Monthly Archives: November, 2016

Sleep Challenges…and what to do about them.

I wrote this post a while back for people recovering from disordered eating and/or new parenthood. What I have heard in the past few weeks is how many people are struggling with sleep post-election. Insomnia can be a trauma response. It is your body’s way of trying to keep you safe by not shifting into parasympathetic nervous system’s “rest and digest” mode when you may need to “fight or flight” at any moment. There is a lot of fear within and among people right now. It is real. I also know, as a Psychologist and recovering person, how important sleep is in your own healing and in resource-ing your body and mind enough to be able to function and take the next right action(s) in your daily life.

To continue reading this guest post, please go to EatingDisordersBlogs 


Great Ships and Seaworthy Vessels

It can be easy to feel despair and fear in your body, in your recovery, in your parenting work right now. I am turning to the Wise Clarissa Pinkola Estes, author of Women Who Run with the Wolves, to help keep hope in the face of despair.

My friends, do not lose heart. We were made for these times.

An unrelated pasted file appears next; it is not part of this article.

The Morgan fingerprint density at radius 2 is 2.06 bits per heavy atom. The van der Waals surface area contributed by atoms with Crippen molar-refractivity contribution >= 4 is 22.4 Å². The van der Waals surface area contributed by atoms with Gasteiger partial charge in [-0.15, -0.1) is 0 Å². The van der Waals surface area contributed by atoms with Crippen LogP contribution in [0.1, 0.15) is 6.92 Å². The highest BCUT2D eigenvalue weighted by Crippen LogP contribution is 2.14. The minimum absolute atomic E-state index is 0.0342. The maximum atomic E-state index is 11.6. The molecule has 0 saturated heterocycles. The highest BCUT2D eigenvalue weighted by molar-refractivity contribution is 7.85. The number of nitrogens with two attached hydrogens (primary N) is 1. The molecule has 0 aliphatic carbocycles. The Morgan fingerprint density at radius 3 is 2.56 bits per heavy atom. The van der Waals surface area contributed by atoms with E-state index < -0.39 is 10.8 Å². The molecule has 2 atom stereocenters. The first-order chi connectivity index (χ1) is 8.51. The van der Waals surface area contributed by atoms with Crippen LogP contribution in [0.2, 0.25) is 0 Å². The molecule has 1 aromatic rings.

Especially do not lose hope. Most particularly because, the fact is that we were made for these times. Yes. For years, we have been learning, practicing, been in training for and just waiting to meet on this exact plain of engagement.

I grew up on the Great Lakes and recognize a seaworthy vessel when I see one. Regarding awakened souls, there have never been more able vessels in the waters than there are right now across the world. And they are fully provisioned and able to signal one another as never before in the history of humankind.

Look out over the prow; there are millions of boats of righteous souls on the waters with you. Even though your veneers may shiver from every wave in this stormy turmoil, I assure you that the long timbers composing your prow and rudder come from a greater forest. That long-grained lumber is known to withstand storms, to hold together, to hold its own, and to advance, regardless. 

In any dark time, there is a tendency to veer toward fainting over how much is wrong or unmended in the world. Do not focus on that. There is a tendency, too, to fall into being weakened by dwelling on what is outside your reach, by what cannot yet be. Do not focus there. That is spending the wind without raising the sails.